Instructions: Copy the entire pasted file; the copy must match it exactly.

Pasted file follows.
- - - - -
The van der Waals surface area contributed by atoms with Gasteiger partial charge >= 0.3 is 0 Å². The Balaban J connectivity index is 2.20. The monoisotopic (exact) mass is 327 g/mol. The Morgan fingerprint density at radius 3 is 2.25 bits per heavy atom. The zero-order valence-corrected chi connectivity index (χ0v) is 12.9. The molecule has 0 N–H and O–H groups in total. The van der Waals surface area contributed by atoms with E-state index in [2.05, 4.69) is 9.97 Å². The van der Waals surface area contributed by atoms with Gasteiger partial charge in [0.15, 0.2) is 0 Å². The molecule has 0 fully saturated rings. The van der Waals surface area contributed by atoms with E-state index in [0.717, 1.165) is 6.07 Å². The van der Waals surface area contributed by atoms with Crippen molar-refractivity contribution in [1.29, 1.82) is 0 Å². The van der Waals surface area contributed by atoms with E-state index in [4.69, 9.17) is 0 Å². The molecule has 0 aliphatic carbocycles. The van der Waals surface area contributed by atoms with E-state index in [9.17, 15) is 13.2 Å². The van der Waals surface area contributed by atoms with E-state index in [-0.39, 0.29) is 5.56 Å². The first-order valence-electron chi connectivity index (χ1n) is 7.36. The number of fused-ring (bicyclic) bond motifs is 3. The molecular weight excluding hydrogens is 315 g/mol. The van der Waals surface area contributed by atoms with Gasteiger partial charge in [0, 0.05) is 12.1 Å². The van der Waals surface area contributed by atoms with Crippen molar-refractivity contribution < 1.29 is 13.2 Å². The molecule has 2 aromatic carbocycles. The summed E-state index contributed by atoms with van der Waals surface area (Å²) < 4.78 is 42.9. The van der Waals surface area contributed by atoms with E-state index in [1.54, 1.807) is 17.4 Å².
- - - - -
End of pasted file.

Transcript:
The van der Waals surface area contributed by atoms with Gasteiger partial charge >= 0.3 is 0 Å². The Balaban J connectivity index is 2.20. The monoisotopic (exact) mass is 327 g/mol. The Morgan fingerprint density at radius 3 is 2.25 bits per heavy atom. The zero-order valence-corrected chi connectivity index (χ0v) is 12.9. The molecule has 0 N–H and O–H groups in total. The van der Waals surface area contributed by atoms with E-state index in [2.05, 4.69) is 9.97 Å². The van der Waals surface area contributed by atoms with Gasteiger partial charge in [0.15, 0.2) is 0 Å². The molecule has 0 fully saturated rings. The van der Waals surface area contributed by atoms with E-state index in [0.717, 1.165) is 6.07 Å². The van der Waals surface area contributed by atoms with Crippen molar-refractivity contribution in [1.29, 1.82) is 0 Å². The van der Waals surface area contributed by atoms with E-state index in [4.69, 9.17) is 0 Å². The molecule has 0 aliphatic carbocycles. The van der Waals surface area contributed by atoms with E-state index in [9.17, 15) is 13.2 Å². The van der Waals surface area contributed by atoms with E-state index in [-0.39, 0.29) is 5.56 Å². The first-order valence-electron chi connectivity index (χ1n) is 7.36. The number of fused-ring (bicyclic) bond motifs is 3. The molecular weight excluding hydrogens is 315 g/mol. The van der Waals surface area contributed by atoms with Gasteiger partial charge in [0, 0.05) is 12.1 Å². The van der Waals surface area contributed by atoms with Crippen molar-refractivity contribution < 1.29 is 13.2 Å². The molecule has 2 aromatic carbocycles. The summed E-state index contributed by atoms with van der Waals surface area (Å²) < 4.78 is 42.9. The van der Waals surface area contributed by atoms with E-state index in [1.54, 1.807) is 17.4 Å².